US2343636A - Oil filter - Google Patents

Oil filter Download PDF

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Publication number
US2343636A
US2343636A US355249A US35524940A US2343636A US 2343636 A US2343636 A US 2343636A US 355249 A US355249 A US 355249A US 35524940 A US35524940 A US 35524940A US 2343636 A US2343636 A US 2343636A
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United States
Prior art keywords
oil
housing
sump
filter
removable
Prior art date
Legal status (The legal status is an assumption and is not a legal conclusion. Google has not performed a legal analysis and makes no representation as to the accuracy of the status listed.)
Expired - Lifetime
Application number
US355249A
Inventor
Cecil N Bentley
Current Assignee (The listed assignees may be inaccurate. Google has not performed a legal analysis and makes no representation or warranty as to the accuracy of the list.)
DE LUXE PRODUCTS Corp
LUXE PRODUCTS CORP DE
Original Assignee
LUXE PRODUCTS CORP DE
Priority date (The priority date is an assumption and is not a legal conclusion. Google has not performed a legal analysis and makes no representation as to the accuracy of the date listed.)
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Publication date
Application filed by LUXE PRODUCTS CORP DE filed Critical LUXE PRODUCTS CORP DE
Priority to US355249A priority Critical patent/US2343636A/en
Application granted granted Critical
Publication of US2343636A publication Critical patent/US2343636A/en
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Expired - Lifetime legal-status Critical Current

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    • BPERFORMING OPERATIONS; TRANSPORTING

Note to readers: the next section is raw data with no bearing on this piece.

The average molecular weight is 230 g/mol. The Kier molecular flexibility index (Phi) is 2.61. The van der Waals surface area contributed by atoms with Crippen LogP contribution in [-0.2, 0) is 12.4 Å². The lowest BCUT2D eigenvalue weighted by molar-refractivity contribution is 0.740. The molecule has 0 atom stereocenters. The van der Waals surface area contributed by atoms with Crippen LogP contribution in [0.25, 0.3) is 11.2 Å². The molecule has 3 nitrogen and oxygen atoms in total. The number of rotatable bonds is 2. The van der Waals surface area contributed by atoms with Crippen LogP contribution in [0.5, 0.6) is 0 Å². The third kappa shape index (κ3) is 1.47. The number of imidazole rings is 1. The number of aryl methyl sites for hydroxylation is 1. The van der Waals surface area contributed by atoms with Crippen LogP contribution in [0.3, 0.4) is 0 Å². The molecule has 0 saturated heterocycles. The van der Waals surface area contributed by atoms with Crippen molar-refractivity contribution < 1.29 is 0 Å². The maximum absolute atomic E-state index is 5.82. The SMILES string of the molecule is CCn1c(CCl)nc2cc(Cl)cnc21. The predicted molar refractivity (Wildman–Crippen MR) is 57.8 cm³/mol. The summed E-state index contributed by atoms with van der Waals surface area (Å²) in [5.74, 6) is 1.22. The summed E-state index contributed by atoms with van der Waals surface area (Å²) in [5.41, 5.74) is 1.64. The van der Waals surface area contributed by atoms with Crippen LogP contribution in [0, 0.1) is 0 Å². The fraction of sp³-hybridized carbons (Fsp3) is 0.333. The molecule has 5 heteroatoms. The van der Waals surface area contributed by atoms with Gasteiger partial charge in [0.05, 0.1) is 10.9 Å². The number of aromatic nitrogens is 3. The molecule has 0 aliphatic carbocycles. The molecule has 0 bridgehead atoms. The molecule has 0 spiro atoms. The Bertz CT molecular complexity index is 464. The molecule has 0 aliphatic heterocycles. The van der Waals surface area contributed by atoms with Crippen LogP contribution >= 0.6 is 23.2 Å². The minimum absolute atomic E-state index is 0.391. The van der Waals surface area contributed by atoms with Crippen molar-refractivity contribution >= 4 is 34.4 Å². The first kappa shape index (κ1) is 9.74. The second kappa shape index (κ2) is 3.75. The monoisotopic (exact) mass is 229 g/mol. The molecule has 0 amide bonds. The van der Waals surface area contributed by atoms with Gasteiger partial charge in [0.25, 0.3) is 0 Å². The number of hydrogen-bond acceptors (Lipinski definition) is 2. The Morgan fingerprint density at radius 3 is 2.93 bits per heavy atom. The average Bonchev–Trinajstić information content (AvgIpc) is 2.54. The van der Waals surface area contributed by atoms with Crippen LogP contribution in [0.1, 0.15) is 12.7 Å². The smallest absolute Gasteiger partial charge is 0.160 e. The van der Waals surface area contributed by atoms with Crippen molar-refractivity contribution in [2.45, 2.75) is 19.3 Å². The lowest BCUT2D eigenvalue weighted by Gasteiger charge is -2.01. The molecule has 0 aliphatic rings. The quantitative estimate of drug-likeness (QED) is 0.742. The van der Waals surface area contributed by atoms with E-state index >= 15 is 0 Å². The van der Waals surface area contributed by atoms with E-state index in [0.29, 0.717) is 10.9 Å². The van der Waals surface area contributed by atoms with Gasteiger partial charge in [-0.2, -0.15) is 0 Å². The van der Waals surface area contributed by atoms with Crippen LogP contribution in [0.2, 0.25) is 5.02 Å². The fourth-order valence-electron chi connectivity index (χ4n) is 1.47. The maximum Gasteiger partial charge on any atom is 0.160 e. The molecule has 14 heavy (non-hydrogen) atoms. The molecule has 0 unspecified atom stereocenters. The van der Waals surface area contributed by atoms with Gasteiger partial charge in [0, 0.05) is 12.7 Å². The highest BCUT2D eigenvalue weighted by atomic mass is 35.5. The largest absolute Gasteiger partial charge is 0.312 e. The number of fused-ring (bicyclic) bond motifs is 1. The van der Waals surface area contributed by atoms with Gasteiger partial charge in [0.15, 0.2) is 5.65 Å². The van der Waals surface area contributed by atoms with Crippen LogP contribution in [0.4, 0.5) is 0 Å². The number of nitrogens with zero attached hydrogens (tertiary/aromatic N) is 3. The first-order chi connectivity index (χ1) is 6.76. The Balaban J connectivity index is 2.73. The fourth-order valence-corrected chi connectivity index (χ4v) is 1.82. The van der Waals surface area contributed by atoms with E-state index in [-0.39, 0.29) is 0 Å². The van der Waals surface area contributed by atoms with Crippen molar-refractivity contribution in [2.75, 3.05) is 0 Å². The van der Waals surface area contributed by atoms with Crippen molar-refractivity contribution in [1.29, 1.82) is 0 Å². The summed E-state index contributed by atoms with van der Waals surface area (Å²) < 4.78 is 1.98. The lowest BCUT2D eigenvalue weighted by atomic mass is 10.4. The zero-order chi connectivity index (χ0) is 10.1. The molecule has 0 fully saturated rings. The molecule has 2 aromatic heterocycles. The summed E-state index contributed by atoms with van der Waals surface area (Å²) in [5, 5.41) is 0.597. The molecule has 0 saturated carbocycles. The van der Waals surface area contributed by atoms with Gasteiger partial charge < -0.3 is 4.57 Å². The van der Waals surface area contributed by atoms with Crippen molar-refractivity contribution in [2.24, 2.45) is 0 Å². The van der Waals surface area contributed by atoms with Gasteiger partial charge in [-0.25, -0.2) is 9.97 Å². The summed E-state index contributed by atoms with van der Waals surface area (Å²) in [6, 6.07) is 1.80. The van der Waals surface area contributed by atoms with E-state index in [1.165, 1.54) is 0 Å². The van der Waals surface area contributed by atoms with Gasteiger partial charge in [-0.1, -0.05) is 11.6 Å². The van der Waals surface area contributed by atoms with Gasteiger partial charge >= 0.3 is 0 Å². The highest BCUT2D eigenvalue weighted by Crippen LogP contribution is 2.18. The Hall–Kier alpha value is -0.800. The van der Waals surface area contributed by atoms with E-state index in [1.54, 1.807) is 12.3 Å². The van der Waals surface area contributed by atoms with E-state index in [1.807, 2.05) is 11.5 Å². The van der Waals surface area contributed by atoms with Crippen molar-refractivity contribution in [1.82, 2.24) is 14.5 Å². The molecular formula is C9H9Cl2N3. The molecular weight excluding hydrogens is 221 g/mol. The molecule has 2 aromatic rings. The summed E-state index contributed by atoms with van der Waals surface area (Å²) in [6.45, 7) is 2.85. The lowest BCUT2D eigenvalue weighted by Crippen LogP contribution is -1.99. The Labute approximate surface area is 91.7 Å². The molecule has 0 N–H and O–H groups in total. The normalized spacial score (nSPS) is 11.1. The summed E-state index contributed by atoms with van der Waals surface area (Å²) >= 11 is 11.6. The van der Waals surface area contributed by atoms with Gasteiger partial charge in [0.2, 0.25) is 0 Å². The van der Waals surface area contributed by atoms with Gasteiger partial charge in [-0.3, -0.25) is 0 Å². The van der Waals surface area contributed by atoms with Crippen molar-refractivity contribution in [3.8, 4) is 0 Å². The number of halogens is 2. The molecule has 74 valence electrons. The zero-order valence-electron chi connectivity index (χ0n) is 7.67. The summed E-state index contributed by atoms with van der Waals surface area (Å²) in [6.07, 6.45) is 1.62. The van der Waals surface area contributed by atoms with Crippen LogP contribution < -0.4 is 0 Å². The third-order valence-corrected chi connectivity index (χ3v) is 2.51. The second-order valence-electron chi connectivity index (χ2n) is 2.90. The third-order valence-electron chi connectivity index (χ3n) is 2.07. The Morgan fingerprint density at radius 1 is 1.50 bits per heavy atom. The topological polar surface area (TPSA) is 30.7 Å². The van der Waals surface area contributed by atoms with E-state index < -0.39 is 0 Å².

• B01PHYSICAL OR CHEMICAL PROCESSES OR APPARATUS IN GENERAL
    • B01DSEPARATION
    • B01D21/00Separation of suspended solid particles from liquids by sedimentation
    • B01D21/02Settling tanks with single outlets for the separated liquid
    • BPERFORMING OPERATIONS; TRANSPORTING
    • B01PHYSICAL OR CHEMICAL PROCESSES OR APPARATUS IN GENERAL
    • B01DSEPARATION
    • B01D21/00Separation of suspended solid particles from liquids by sedimentation
    • B01D21/02Settling tanks with single outlets for the separated liquid
    • B01D21/08Settling tanks with single outlets for the separated liquid provided with flocculating compartments
    • BPERFORMING OPERATIONS; TRANSPORTING
    • B01PHYSICAL OR CHEMICAL PROCESSES OR APPARATUS IN GENERAL
    • B01DSEPARATION
    • B01D21/00Separation of suspended solid particles from liquids by sedimentation
    • B01D21/10Settling tanks with multiple outlets for the separated liquids
    • BPERFORMING OPERATIONS; TRANSPORTING
    • B01PHYSICAL OR CHEMICAL PROCESSES OR APPARATUS IN GENERAL
    • B01DSEPARATION
    • B01D27/00Cartridge filters of the throw-away type
    • B01D27/02Cartridge filters of the throw-away type with cartridges made from a mass of loose granular or fibrous material

Description

March'7, l1944. l c. N; BENTLEY on. FILTER Filedsept. 3. 1940 Xllllllil".
Patented Mar. 7, 1944 OIL FILTER vCecil N. Bentley, Toledo, Ohio, assgnor to De Luxe Products Corporation, a corporation of Indiana App1ican0n-september 3, 1940, serial No. 355,249
(Cirio- 140) 2 Claims.
This invention relates to an oil filter and more particularly to an oil filter including a removable 'sump element. The invention is intended primarily for use in lters of the type shown in Hurn Patent 2,168,124, issued August l, 1939.
The invention is illustrated in the drawing, in which Figure 1 is an elevation, mostly in section, of the preferred form of filter; Figure 2 is an elevational view of the removable sump element; and Figure 3 is a sectional elevation ofthe lower portion of a modified form of filter.
The lter comprises a metal housing IIJ provided with a central metallic tube II extending upwardly from the bottom to approximately the top of the housing. At the bottom the central tube is providedV with an inlet adapter I2 which is provided with an opening I3 for the ingress of oil from the oil circulation system of an engine or other oil circulating device. At the other end the adapter is provided with a measuring orice Ill which determines the amount of oil entering the tube I I and establishes a pressure drop under normal operating conditions between the pressure inlet tube and the pressure in the oil-circulating system.